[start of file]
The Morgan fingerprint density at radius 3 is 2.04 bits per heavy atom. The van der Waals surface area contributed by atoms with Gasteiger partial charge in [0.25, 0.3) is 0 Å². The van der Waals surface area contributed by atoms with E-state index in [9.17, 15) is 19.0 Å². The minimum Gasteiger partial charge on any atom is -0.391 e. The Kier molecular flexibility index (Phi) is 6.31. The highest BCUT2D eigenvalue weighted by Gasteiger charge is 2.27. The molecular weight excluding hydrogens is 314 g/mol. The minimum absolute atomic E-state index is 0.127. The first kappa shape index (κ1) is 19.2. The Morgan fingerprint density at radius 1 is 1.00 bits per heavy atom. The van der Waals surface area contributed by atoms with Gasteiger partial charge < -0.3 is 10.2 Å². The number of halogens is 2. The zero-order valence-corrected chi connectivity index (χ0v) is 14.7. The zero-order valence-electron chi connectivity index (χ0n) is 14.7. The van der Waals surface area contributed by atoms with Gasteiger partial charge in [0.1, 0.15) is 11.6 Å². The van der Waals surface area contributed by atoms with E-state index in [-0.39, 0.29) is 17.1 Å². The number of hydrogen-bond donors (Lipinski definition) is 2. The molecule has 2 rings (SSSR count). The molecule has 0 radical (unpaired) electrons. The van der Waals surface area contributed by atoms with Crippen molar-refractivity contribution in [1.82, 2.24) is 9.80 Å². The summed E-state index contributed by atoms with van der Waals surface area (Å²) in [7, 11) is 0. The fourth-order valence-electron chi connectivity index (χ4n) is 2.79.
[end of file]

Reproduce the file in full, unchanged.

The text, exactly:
The Morgan fingerprint density at radius 3 is 2.04 bits per heavy atom. The van der Waals surface area contributed by atoms with Gasteiger partial charge in [0.25, 0.3) is 0 Å². The van der Waals surface area contributed by atoms with E-state index in [9.17, 15) is 19.0 Å². The minimum Gasteiger partial charge on any atom is -0.391 e. The Kier molecular flexibility index (Phi) is 6.31. The highest BCUT2D eigenvalue weighted by Gasteiger charge is 2.27. The molecular weight excluding hydrogens is 314 g/mol. The minimum absolute atomic E-state index is 0.127. The first kappa shape index (κ1) is 19.2. The Morgan fingerprint density at radius 1 is 1.00 bits per heavy atom. The van der Waals surface area contributed by atoms with Gasteiger partial charge < -0.3 is 10.2 Å². The number of halogens is 2. The zero-order valence-corrected chi connectivity index (χ0v) is 14.7. The zero-order valence-electron chi connectivity index (χ0n) is 14.7. The van der Waals surface area contributed by atoms with Gasteiger partial charge in [0.1, 0.15) is 11.6 Å². The van der Waals surface area contributed by atoms with E-state index in [-0.39, 0.29) is 17.1 Å². The number of hydrogen-bond donors (Lipinski definition) is 2. The molecule has 2 rings (SSSR count). The molecule has 0 radical (unpaired) electrons. The van der Waals surface area contributed by atoms with Crippen molar-refractivity contribution in [1.82, 2.24) is 9.80 Å². The summed E-state index contributed by atoms with van der Waals surface area (Å²) in [7, 11) is 0. The fourth-order valence-electron chi connectivity index (χ4n) is 2.79.